This blog first appeared on the Pearson School Model blog.
In the second of our guest posts from the Teacher Development Trust, David Weston, the CEO, recounts the discussions that took place around the question “should teachers be required to plan lessons collaboratively?”
There was a resounding “yes” to this big question as we were joined by teachers, governors, researchers and training providers for the second of the Big CPD Debate series of webinars run by the Teacher Development Trust. Every participant agreed it is no longer acceptable for teachers to plan all of their lessons on their own, with opinion divided as to whether collaboration should be expected for all lessons or only in some cases. The debate focused on the key elements of effective practice identified in a new report from Pearson which was carried out by the Centre for the Use of Research Evidence in Education.Key obstacles identified were lack of trust between staff, lack of time to work together (the subject of the next webinar in this series), and the sense of individual accountability, as opposed to team responsibility, that pervades some schools. However, by the end of the session the participants had identified several strategies for making this collaboration successful, including:• offering some choice to teachers (perhaps to develop ideas relating to their particular interests or expertise), • using video clips to spark discussion, • publicly valuing questions as highly as answers, and • for leaders and facilitators of collaborative groups to ‘go first’ and expose their vulnerabilities publicly in order to build trust and mutual respect with everyone else.Sarah Kupski, a senior school leader from Ely College, introduced the idea of choice by noting that the initial resistance to working collaboratively in her school was partially overcome when teachers were offered an element of freedom in the focus of their planning and moving away from a very top-down model. This was something that was welcomed by participants, although Philippa Cordingley, one of the authors of the research, cautioned that collaborative conversations will only lead to improved student outcomes if teachers are planning around new approaches and ideas, and if their decisions are based on evidence from their classrooms. So choice is helpful, but it can’t be entirely free, and it mustn’t lead to a diluting of the essential challenge that produces real improvements in teaching and learning.The role of leaders in building trust was probably the most dominant theme toward the end of the discussion. Leaders can’t demand a whole new mindset from staff without demonstrating it first. Ideas suggested to help this were using video clips of lessons, perhaps starting with one from the classroom of a group leader or facilitator. These act as a great leveller, demonstrate a real vulnerability, and can spark really interesting conversations. David Birch, Deputy Director of the National Education Trust, suggested combining this with an offer to the least confident members of a team to take an expert role in the group. In his work he has encouraged less experienced members of staff to take time to research an area of interest and bring their ideas to future collaborative discussions for their colleagues to build from.In our next webinar debate, on Thursday 5th July at 7pm, we’ll be exploring the issues around the time and resources needed by teachers in order to collaborate effectively, not just for lesson planning but also for peer observations and evaluation of student work. We’ll be asking how it is possible for a school to provide these, and the obstacles that they must overcome along the way.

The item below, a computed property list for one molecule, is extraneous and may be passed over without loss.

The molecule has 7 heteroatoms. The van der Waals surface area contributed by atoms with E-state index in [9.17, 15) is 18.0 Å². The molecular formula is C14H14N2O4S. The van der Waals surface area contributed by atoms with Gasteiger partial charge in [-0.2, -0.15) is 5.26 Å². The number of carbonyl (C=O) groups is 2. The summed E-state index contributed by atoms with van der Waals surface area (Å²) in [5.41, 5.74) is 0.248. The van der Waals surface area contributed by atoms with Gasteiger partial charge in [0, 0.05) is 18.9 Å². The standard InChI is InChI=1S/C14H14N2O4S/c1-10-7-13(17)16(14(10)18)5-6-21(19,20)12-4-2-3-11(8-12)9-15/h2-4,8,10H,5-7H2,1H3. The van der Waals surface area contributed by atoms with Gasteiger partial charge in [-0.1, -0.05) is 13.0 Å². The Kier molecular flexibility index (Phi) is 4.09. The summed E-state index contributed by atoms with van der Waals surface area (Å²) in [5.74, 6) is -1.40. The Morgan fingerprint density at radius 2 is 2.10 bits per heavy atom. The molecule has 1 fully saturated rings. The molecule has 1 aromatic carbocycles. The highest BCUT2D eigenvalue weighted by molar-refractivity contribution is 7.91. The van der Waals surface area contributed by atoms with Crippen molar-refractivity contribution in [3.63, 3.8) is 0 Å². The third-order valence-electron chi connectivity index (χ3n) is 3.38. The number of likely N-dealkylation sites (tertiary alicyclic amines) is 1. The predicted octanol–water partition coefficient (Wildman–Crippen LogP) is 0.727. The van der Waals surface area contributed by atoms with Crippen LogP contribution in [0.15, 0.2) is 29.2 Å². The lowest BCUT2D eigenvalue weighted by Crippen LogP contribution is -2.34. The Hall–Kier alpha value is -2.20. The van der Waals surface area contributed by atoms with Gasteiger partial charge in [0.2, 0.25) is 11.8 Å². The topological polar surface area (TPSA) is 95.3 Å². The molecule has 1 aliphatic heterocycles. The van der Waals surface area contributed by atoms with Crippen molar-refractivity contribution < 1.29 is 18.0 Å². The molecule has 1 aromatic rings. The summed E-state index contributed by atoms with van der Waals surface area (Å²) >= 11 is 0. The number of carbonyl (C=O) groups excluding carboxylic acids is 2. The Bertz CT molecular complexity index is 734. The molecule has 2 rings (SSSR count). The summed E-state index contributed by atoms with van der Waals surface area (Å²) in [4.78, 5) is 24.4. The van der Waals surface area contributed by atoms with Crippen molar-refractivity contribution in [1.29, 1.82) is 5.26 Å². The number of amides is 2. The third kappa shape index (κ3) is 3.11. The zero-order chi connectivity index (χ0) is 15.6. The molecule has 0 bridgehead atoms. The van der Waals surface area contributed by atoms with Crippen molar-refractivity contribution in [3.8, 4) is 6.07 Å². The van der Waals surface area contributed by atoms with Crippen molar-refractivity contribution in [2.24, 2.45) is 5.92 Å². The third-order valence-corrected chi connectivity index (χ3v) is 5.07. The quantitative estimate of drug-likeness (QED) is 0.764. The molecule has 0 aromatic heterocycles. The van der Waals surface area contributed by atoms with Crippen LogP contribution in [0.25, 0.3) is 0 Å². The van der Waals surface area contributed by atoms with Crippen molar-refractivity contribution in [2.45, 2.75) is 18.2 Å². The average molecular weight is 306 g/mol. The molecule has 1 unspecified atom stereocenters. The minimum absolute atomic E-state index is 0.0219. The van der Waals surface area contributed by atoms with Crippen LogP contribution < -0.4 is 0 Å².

The webinar debates will continue on Mondays at 4pm and Thursdays at 7pm until Monday 16th July. They’re open to anyone and you can sign up here. There will be an ongoing disucssion on Twitter using the hashtag #bettercpd.
The slides used in this debate are available here. A recording is available here.
CUREETeacher Development Trust